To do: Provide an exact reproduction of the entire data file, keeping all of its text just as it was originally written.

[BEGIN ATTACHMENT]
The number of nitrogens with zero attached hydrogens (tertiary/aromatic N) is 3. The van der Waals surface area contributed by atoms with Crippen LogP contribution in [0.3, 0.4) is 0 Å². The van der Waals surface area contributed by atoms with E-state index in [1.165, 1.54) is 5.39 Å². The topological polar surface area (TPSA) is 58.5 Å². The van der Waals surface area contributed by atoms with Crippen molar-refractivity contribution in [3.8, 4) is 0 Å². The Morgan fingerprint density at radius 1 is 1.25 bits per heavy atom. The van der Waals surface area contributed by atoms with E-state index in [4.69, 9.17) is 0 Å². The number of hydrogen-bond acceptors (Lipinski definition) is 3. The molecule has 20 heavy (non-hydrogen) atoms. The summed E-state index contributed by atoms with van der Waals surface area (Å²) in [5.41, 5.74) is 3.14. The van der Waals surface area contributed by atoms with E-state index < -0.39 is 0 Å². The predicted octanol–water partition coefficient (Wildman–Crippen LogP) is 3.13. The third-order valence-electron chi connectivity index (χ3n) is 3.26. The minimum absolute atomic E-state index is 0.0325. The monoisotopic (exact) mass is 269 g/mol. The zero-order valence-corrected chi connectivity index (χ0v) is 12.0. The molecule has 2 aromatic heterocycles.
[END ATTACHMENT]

The number of nitrogens with zero attached hydrogens (tertiary/aromatic N) is 3. The van der Waals surface area contributed by atoms with Crippen LogP contribution in [0.3, 0.4) is 0 Å². The van der Waals surface area contributed by atoms with E-state index in [1.165, 1.54) is 5.39 Å². The topological polar surface area (TPSA) is 58.5 Å². The van der Waals surface area contributed by atoms with Crippen molar-refractivity contribution in [3.8, 4) is 0 Å². The Morgan fingerprint density at radius 1 is 1.25 bits per heavy atom. The van der Waals surface area contributed by atoms with E-state index in [4.69, 9.17) is 0 Å². The number of hydrogen-bond acceptors (Lipinski definition) is 3. The molecule has 20 heavy (non-hydrogen) atoms. The summed E-state index contributed by atoms with van der Waals surface area (Å²) in [5.41, 5.74) is 3.14. The van der Waals surface area contributed by atoms with E-state index < -0.39 is 0 Å². The predicted octanol–water partition coefficient (Wildman–Crippen LogP) is 3.13. The third-order valence-electron chi connectivity index (χ3n) is 3.26. The minimum absolute atomic E-state index is 0.0325. The monoisotopic (exact) mass is 269 g/mol. The zero-order valence-corrected chi connectivity index (χ0v) is 12.0. The molecule has 2 aromatic heterocycles.